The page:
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ben wickham and lauren

Adopted hen Lauren stars in fundraising campaign to help others

When Lauren the hen was first adopted by the Wickhams, she was struggling to stand and had a suspected fractured leg.

Ben, who volunteers for the British Hen Welfare Trust (BHWT), said, “We’ve been adopting hens for a few years and always look out for the ones who are a little bit poorly.

“Out of a group of around 200 hens, I could see her just sitting down and not moving much. Every time I picked her up and put her back down, she would collapse onto the floor again.

“We knew that we had to take her home.”

A vet confirmed Lauren had a broken leg. She spent the next two months living inside with Ben and his wife Michelle, who showered her with love and TLC, and worked hard to build her strength back up.

Now, she may still have a limp but she’s also a much-loved family pet and one of the stars of the BHWT’s Sponsor a Hen fundraising campaign.

Lauren is one of six hens who were saved from slaughter by the BHWT and are now available to be sponsored.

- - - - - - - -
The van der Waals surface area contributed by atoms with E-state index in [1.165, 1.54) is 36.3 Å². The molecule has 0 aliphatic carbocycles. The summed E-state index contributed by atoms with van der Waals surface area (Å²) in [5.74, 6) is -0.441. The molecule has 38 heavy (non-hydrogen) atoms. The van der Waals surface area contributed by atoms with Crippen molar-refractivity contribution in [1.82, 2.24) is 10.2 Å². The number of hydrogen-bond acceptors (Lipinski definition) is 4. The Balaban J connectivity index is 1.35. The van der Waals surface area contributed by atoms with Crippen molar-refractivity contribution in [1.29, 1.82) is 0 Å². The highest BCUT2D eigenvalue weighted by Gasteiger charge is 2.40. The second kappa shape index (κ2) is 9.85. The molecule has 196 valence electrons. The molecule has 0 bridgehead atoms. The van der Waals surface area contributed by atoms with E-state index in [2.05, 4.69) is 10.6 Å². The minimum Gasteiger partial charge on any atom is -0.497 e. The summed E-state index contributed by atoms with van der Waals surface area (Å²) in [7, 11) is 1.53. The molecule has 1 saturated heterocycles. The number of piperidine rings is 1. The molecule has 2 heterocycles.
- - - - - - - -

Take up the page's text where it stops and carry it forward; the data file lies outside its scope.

Sponsoring a hen not only gives you a virtual way to care for a hen yourself if you’re unable to adopt, but also raises vital funds that help the BHWT to continue saving more than 50,000 hens from slaughter every year.

Ben, of Walthamstow, added, “When Lauren was living inside with us, we were working from home and as she got more mobile, she would make regular appearances alongside on video calls, just like other people’s pet cats and dogs, and interrupt by squawking out.

“Keeping hens has genuinely transformed my life and I love that by being available for sponsorship and telling her story, Lauren is now helping others who are in the same situation she was.”

You can sponsor a hen for yourself or as a gift for someone else at: https://www.bhwt.org.uk/get-involved/sponsor-a-hen/

Notes to Editors

The British Hen Welfare Trust [BHWT] has been rescuing hens from slaughter and rehoming them throughout the United Kingdom since 2005. Working closely with leaders in the egg industry, the BHWT designed and developed the original rehoming model, and has rehomed over 862,000 hens to date.

In addition to it’s rehoming efforts, the BHWT works closely with government agencies and veterinary institutions to develop programmes and practices to improve hen welfare. The BHWT has also developed an education programme providing resources to schools to help pupils explore food, farming and animal welfare. Additionally, the BHWT is researching and developing a Hens as Therapy programme to assist those suffering with mental health.

The BHWT provides online information and expert guidance for pet hen keepers and offers a hen helpline for advice on caring for sick birds.